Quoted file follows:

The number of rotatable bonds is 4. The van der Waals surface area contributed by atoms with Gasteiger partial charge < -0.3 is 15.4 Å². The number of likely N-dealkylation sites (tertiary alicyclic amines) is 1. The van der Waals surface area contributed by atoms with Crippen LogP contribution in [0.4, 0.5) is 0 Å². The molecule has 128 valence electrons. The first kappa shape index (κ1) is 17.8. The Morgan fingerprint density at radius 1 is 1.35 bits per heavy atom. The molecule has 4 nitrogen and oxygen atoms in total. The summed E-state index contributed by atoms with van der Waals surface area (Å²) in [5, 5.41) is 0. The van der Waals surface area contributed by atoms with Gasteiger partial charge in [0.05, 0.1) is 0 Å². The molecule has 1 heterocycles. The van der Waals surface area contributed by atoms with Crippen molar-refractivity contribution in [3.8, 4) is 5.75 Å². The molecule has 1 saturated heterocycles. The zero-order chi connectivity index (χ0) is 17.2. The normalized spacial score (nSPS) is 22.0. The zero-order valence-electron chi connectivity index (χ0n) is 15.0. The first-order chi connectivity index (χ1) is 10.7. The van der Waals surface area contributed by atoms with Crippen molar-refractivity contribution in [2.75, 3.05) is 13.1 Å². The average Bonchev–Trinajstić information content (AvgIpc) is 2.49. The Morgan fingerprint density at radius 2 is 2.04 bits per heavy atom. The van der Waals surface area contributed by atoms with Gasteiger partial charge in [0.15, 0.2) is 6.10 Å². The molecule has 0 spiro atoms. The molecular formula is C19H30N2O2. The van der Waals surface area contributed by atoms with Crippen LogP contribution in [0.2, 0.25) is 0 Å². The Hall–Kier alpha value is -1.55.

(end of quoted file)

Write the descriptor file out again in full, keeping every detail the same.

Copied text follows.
The number of rotatable bonds is 4. The van der Waals surface area contributed by atoms with Gasteiger partial charge < -0.3 is 15.4 Å². The number of likely N-dealkylation sites (tertiary alicyclic amines) is 1. The van der Waals surface area contributed by atoms with Crippen LogP contribution in [0.4, 0.5) is 0 Å². The molecule has 128 valence electrons. The first kappa shape index (κ1) is 17.8. The Morgan fingerprint density at radius 1 is 1.35 bits per heavy atom. The molecule has 4 nitrogen and oxygen atoms in total. The summed E-state index contributed by atoms with van der Waals surface area (Å²) in [5, 5.41) is 0. The van der Waals surface area contributed by atoms with Gasteiger partial charge in [0.05, 0.1) is 0 Å². The molecule has 1 heterocycles. The van der Waals surface area contributed by atoms with Crippen molar-refractivity contribution in [3.8, 4) is 5.75 Å². The molecule has 1 saturated heterocycles. The zero-order chi connectivity index (χ0) is 17.2. The normalized spacial score (nSPS) is 22.0. The zero-order valence-electron chi connectivity index (χ0n) is 15.0. The first-order chi connectivity index (χ1) is 10.7. The van der Waals surface area contributed by atoms with Crippen molar-refractivity contribution in [2.75, 3.05) is 13.1 Å². The average Bonchev–Trinajstić information content (AvgIpc) is 2.49. The Morgan fingerprint density at radius 2 is 2.04 bits per heavy atom. The van der Waals surface area contributed by atoms with Gasteiger partial charge in [0.15, 0.2) is 6.10 Å². The molecule has 0 spiro atoms. The molecular formula is C19H30N2O2. The van der Waals surface area contributed by atoms with Crippen LogP contribution in [0.2, 0.25) is 0 Å². The Hall–Kier alpha value is -1.55.